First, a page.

38 of 90 cases classified as malignant showed enlarged and palpable axillary lymph nodes. 09 (10%) of these cases showed metastatic deposits whereas 29 (32.2%) showed reactive changes. This correlates well with study performed by Rehman MZ and Islam S in which 10.32 % of malignant cases showed metastatic lymph nodes on FNAC. However, certain other studies have showed higher percentage of metastatic lymph nodes in malignant cases.[15,16] This might be due to the limited sample size in our study.
Among the benign conditions' Fibroadenoma and benign breast disease were the commonest diagnosis accounting for 184(35.9%) and 79(15.4%) respectively. Maximum incidence of fibroadenoma was found in age group of 21-30 years (87 cases).
Fibrocystic disease accounted for 48 cases (9.2%). Other benign and cystic lesions encountered were simple benign cysts (18=3.5%), galactocele (1.34%) and benign phyllodes (2=0.4%). In simple cysts, the cyst disappeared on aspiration and a reaspiration was then performed to look for any residual component. Galactocele showed milky fluid and presence of histiocytes. These findings are in accordance with other studies, which showed similar results [1,2,4,5,9,11,12,13,14]
Inflammatory lesions accounted for 65 cases (12.7%), which included 40 cases of abscess, 20 cases of granulomatous mastitis and 05 cases of chronic mastitis. All 20 cases of granulomatous mastitis were non-caseating and ZN stain for acid-fast bacilli (AFB) was negative. This could be due to the fact that tuberculosis of breast is a relatively rare lesion and not very commonly encountered.
Other cases (10=1.95%) included those of duct ectasia, gynaecomastia and cases in which repeated aspirates yielded only fatty tissue and hence no opinion was possible.
CONCLUSION: FNAC is a relatively simple procedure with good patient acceptance and low morbidity. It is an accurate, safe and repeatable procedure in the diagnosis of various breast lesions both malignant and non-malignant. Repeated passes should be made for a greater yield of cytological material. FNAC should be used earlier and more frequently to shorten the diagnostic interval and allow more prompt therapy for malignant breast lesions.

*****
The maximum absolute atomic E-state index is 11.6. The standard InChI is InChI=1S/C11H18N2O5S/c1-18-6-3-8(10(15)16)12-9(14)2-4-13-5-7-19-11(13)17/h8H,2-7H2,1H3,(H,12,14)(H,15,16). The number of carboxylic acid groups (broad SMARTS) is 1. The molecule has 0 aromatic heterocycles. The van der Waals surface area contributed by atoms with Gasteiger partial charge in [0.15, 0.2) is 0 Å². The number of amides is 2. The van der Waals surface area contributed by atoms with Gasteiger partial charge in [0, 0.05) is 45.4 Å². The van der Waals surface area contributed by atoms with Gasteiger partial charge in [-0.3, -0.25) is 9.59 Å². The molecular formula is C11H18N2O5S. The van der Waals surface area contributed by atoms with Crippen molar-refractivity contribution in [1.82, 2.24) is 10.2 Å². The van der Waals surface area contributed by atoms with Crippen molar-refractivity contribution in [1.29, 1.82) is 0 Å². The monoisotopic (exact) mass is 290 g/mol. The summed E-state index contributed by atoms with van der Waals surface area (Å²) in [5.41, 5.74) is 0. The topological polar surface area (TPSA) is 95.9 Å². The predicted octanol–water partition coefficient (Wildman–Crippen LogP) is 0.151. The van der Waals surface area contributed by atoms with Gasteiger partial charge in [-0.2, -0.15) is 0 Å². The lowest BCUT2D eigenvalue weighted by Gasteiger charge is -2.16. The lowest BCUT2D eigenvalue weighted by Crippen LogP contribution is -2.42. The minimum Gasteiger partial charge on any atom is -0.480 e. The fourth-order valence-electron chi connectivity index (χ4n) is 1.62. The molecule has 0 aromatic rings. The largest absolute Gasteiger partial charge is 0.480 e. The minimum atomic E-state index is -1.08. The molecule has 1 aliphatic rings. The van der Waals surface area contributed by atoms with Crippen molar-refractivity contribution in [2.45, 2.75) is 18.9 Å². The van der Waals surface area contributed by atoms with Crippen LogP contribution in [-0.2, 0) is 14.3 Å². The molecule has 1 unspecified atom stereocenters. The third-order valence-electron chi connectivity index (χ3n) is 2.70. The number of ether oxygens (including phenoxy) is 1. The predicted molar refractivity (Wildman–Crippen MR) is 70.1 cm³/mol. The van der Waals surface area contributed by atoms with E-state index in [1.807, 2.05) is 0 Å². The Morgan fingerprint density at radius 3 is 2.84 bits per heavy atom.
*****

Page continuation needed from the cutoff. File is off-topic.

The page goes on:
[1.] Rahman MZ, Islam S. Fine Needle Aspiration Cytology of Palpable Breast Lump: A Study of 1778 Cases. Surgery 2013 S12: 001. doi: 10.4172/2161-1076. S12-001.
[2.] Singh A, Haritwal A, Murali B. Pattern Of Breast Lumps And Diagnostic Accuracy Of Fine Needle Aspiration Cytology; A Hospital Based Study From Pondicherry, India. The Internet Journal of Pathology 2010; 11(2): 1-11.
[3.] Khemka A, Chakrabarti N, Shah S, Patel V. Palpable Breast Lumps: Fine-Needle Aspiration Cytology versus Histopathology: a Correlation of Diagnostic Accuracy. The Internet journal of Surgery 2008; 18(1): 1-21.
[4.] Aslam S, Hameed S, Afzal T, Hussain A. Correlation of FNAC and Histological Diagnosis in the Evaluation of Breast Lumps. JUMDC 2012; 3(2): 1-7.
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Manas Madan (1), Manisha Sharma (2), Rahul Mannan (3), Mridu Manjari (4) Jasmeet Kaur (5), Saumil Garg (6)
(1.) Manas Madan
(2.) Manisha Sharma
(3.) Rahul Mannan
(4.) Mridu Manjari
(5.) Jasmeet Kaur
(6.) Saumil Garg
PARTICULARS OF CONTRIBUTORS:
(1.) Associate Professor, Department of Pathology, SGRDIMSAR, Amritsar, India.
(2.) Associate Professor, Department of Pathology, SGRDIMSAR, Amritsar, India.
(3.) Associate Professor, Department of Pathology, SGRDIMSAR, Amritsar, India.
(4.) Professor & HOD, Department of Pathology, SGRDIMSAR, Amritsar, India.
FINANCIAL OR OTHER COMPETING INTERESTS: None
(5.) Junior Resident, Department of Pathology, SGRDIMSAR, Amritsar, India.
(6.) Junior Resident, Department of Pathology, SGRDIMSAR, Amritsar, India.
NAME ADDRESS EMAIL ID OF THE CORRESPONDING AUTHOR:
Dr. Manas Madan, # 21-A, Sandhya Enclave, Majitha Road, Amritsar.
Date of Submission: 05/06/2015.
Date of Peer Review: 06/06/2015.
Date of Acceptance: 01/07/2015.
Date of Publishing: 07/07/2015.
Table 1: Cytological Typing all breast lesions. Lesion Diagnosis Total Inflammatory Abscess 40 65 Chronic mastitis 05 Granulomatous mastitis 20 Cystic Benign simple cysts 18 73 Fibrocystic 48 Galactocele 07 Benign Fibroadenoma 184 265 Benign phyllodes 02 Benign breast disease 79 Atypical ADH/DCIS 04 09 Suspicious of malignancy 05 Malignancy IDC 88 90 Mucinous 02 Others Duct ectasia, Gynaecomastia, 10 10 Fatty aspirates Total 512 Table 2: Axillary lymph node status in malignant cases Lymph node No. of cases % Metastatic 09 10.00 Reactive 29 32.22 Not palpable 52 57.78 TOTAL 90 100.00
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|Title Annotation:||ORIGINAL ARTICLE|
|Author:||Madan, Manas; Sharma, Manisha; Mannan, Rahul; Manjari, Mridu; Kaur, Jasmeet; Garg, Saumil|
|Publication:||Journal of Evolution of Medical and Dental Sciences|
|Date:||Jul 9, 2015|